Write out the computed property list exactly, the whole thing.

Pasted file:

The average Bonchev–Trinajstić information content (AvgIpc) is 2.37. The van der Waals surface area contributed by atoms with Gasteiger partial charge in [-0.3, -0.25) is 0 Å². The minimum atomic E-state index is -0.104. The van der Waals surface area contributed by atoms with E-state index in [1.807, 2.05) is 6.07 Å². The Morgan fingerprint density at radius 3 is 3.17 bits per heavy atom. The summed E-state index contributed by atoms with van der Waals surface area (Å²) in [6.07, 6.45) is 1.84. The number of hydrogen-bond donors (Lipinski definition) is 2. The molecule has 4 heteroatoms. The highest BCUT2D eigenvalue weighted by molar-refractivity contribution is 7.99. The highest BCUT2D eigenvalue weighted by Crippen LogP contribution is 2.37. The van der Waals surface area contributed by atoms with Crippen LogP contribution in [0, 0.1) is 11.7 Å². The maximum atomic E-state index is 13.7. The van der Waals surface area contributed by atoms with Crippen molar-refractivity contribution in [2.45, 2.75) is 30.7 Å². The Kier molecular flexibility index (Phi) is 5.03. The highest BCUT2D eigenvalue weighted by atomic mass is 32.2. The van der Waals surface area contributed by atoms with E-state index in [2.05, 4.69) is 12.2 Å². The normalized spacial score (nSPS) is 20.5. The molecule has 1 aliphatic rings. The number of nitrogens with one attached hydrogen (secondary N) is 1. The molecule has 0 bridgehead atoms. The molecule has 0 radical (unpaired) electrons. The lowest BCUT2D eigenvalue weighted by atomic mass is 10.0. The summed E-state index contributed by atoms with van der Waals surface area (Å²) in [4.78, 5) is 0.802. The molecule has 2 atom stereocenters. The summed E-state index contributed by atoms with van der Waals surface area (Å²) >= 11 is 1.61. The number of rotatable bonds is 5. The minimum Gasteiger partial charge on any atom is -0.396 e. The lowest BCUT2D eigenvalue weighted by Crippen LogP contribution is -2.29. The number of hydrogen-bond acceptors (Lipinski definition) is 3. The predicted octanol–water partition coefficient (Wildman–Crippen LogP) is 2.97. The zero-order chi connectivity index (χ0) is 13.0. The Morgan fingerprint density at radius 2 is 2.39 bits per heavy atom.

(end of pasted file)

The average Bonchev–Trinajstić information content (AvgIpc) is 2.37. The van der Waals surface area contributed by atoms with Gasteiger partial charge in [-0.3, -0.25) is 0 Å². The minimum atomic E-state index is -0.104. The van der Waals surface area contributed by atoms with E-state index in [1.807, 2.05) is 6.07 Å². The Morgan fingerprint density at radius 3 is 3.17 bits per heavy atom. The summed E-state index contributed by atoms with van der Waals surface area (Å²) in [6.07, 6.45) is 1.84. The number of hydrogen-bond donors (Lipinski definition) is 2. The molecule has 4 heteroatoms. The highest BCUT2D eigenvalue weighted by molar-refractivity contribution is 7.99. The highest BCUT2D eigenvalue weighted by Crippen LogP contribution is 2.37. The van der Waals surface area contributed by atoms with Crippen LogP contribution in [0, 0.1) is 11.7 Å². The maximum atomic E-state index is 13.7. The van der Waals surface area contributed by atoms with Crippen molar-refractivity contribution in [2.45, 2.75) is 30.7 Å². The Kier molecular flexibility index (Phi) is 5.03. The highest BCUT2D eigenvalue weighted by atomic mass is 32.2. The van der Waals surface area contributed by atoms with E-state index in [2.05, 4.69) is 12.2 Å². The normalized spacial score (nSPS) is 20.5. The molecule has 1 aliphatic rings. The number of nitrogens with one attached hydrogen (secondary N) is 1. The molecule has 0 bridgehead atoms. The molecule has 0 radical (unpaired) electrons. The lowest BCUT2D eigenvalue weighted by atomic mass is 10.0. The summed E-state index contributed by atoms with van der Waals surface area (Å²) in [4.78, 5) is 0.802. The molecule has 2 atom stereocenters. The summed E-state index contributed by atoms with van der Waals surface area (Å²) >= 11 is 1.61. The number of rotatable bonds is 5. The minimum Gasteiger partial charge on any atom is -0.396 e. The lowest BCUT2D eigenvalue weighted by Crippen LogP contribution is -2.29. The number of hydrogen-bond acceptors (Lipinski definition) is 3. The predicted octanol–water partition coefficient (Wildman–Crippen LogP) is 2.97. The zero-order chi connectivity index (χ0) is 13.0. The Morgan fingerprint density at radius 2 is 2.39 bits per heavy atom.